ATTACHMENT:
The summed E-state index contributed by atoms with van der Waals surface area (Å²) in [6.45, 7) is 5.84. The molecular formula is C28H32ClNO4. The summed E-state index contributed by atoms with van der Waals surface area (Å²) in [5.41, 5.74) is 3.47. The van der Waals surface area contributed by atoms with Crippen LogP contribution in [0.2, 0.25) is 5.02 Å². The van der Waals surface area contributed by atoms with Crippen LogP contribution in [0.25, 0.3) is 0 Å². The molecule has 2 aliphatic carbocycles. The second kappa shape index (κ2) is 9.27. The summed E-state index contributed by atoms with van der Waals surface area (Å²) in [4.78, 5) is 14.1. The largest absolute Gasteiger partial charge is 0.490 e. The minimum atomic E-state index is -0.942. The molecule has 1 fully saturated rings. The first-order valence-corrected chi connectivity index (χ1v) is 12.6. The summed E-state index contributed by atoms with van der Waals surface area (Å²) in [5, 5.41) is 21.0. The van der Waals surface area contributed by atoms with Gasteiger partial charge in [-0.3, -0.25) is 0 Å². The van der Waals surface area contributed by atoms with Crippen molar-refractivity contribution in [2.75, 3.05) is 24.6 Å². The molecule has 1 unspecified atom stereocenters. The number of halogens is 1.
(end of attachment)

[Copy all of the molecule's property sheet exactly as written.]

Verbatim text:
The summed E-state index contributed by atoms with van der Waals surface area (Å²) in [6.45, 7) is 5.84. The molecular formula is C28H32ClNO4. The summed E-state index contributed by atoms with van der Waals surface area (Å²) in [5.41, 5.74) is 3.47. The van der Waals surface area contributed by atoms with Crippen LogP contribution in [0.2, 0.25) is 5.02 Å². The van der Waals surface area contributed by atoms with Crippen LogP contribution in [0.25, 0.3) is 0 Å². The molecule has 2 aliphatic carbocycles. The second kappa shape index (κ2) is 9.27. The summed E-state index contributed by atoms with van der Waals surface area (Å²) in [4.78, 5) is 14.1. The largest absolute Gasteiger partial charge is 0.490 e. The minimum atomic E-state index is -0.942. The molecule has 1 fully saturated rings. The first-order valence-corrected chi connectivity index (χ1v) is 12.6. The summed E-state index contributed by atoms with van der Waals surface area (Å²) in [5, 5.41) is 21.0. The van der Waals surface area contributed by atoms with Gasteiger partial charge in [-0.3, -0.25) is 0 Å². The van der Waals surface area contributed by atoms with Crippen molar-refractivity contribution in [2.75, 3.05) is 24.6 Å². The molecule has 1 unspecified atom stereocenters. The number of halogens is 1.